The Bouvier des Flandres’ coat is usually grey, brindle or overlaid with black. A completely uniform black is also accepted, without being favoured. Light-coloured, so-called washed-out coats are not acceptable. A white star on the chest is tolerated.
V. Puppy care
Before buying a Bouvier des Flandres you should consider that Bouviers, as any breed, need specific care to truly develop their potentials.
Before selecting and acquiring a pup you should pay attention to the reputation of the breeder and make sure that the pedigree of the pup is well documented. Further, make sure that the breeder provides you with the registration certificate.
Caring for a Bovier des Flandres pup

VI. Everyday care
The rough, tousled coat is a light shedder but requires diligent grooming. Steady, resolute and fearless, the Bouvier des Flandres serves as a family friend and guardian. While this breed is not overly active in the house he does need plenty of exercise, so country and suburban living suits him well. The Bouvier should be brushed weekly to remove dead hair in the coat and prevent matting. A large breed, he should always be supervised around children and other animals.
VII. Training
VIII. Health care (edit and rephrase)
BOUVIERS DO GET BLOAT. Though it isn't something to worry ahout as it mostly occurs in dogs around six or older, or active breeding dogs, it can happen at all ages and at any time. There is still no known reason why it occurs, but caught in time the dog can be saved. Look for restlessness in the dog, trying to vomit with no result, inability to get comfortable, whining, chewing or snapping at its flanks and distended stomach - get to the vet immediately. What you feed has little to do with your dog getting bloat, and again is fairly a rare occurrence.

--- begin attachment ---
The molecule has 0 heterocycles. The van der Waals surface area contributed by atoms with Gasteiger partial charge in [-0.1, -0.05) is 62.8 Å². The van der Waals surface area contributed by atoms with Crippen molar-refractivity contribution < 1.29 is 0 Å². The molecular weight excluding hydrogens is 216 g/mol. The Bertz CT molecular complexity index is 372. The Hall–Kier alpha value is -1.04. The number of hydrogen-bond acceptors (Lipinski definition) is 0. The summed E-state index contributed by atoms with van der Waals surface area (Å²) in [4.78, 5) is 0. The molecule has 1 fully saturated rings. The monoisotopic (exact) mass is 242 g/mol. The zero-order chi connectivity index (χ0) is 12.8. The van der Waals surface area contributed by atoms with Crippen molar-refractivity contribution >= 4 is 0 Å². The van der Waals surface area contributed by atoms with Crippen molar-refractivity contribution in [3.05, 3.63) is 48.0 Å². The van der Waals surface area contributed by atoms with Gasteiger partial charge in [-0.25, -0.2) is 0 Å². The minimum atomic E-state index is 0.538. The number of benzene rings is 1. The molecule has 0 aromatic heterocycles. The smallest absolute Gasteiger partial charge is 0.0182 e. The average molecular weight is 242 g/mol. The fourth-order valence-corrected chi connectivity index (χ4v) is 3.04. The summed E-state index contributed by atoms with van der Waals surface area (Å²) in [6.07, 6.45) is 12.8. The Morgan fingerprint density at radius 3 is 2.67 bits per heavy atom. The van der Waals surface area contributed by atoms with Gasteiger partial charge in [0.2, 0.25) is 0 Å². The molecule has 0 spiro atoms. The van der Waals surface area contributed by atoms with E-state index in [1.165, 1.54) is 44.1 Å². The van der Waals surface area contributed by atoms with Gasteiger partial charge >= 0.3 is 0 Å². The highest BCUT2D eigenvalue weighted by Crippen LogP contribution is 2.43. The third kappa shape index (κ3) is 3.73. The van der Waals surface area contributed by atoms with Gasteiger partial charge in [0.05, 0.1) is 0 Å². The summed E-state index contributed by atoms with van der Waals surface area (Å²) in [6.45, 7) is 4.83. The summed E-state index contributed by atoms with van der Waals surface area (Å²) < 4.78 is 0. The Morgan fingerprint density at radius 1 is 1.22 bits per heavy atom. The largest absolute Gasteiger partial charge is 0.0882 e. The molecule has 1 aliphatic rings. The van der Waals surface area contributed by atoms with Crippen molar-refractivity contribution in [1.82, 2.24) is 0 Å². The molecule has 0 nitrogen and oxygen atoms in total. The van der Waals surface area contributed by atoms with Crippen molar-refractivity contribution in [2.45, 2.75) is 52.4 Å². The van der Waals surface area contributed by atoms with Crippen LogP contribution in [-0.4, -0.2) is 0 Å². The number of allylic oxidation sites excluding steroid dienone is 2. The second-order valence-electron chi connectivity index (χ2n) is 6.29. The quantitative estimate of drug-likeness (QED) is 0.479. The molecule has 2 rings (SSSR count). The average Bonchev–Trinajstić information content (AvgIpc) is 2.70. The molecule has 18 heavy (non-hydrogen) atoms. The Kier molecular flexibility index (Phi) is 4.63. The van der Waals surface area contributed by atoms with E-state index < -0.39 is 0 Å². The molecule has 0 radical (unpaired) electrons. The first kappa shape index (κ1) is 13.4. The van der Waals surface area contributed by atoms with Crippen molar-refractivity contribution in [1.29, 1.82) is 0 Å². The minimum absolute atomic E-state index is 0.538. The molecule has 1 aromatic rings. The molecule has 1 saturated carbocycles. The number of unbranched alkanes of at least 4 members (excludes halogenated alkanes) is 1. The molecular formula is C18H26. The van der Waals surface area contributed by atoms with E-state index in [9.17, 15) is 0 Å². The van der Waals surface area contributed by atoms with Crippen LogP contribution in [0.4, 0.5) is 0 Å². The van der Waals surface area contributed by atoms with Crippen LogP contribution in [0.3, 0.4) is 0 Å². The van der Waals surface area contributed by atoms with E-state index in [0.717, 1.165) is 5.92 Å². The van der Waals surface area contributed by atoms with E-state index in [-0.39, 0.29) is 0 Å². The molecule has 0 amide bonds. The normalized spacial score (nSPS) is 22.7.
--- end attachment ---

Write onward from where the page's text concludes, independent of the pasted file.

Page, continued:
BOUVIERS DO HAVE HIP DISPLASIA. Dispite what some breeders may claim all lines do have the occurrence of HD and it is no more prevalent in some lines than in others. Two parents certified free of HD can produce it in their offspring, and a pair with mild HD can produce offspring with good hips. The more dogs certified free within a pedigree would lessen the percentages of afflicted offspring within a litter, but would not guarantee it would be a litter HD free. It isn't as important for a Bouvier to be HD free as long as he or she isn't bred. A slightly displastic hip condition (mild) can take 20 years to acutely affect the animal and the life span would end before the hips gave out. If a dog is to be used in agility or other activity it is good for the owner to know of his hip condition if he has any suspicion of a problem, otherwise enjoy your pet as he is.
IX. Dog show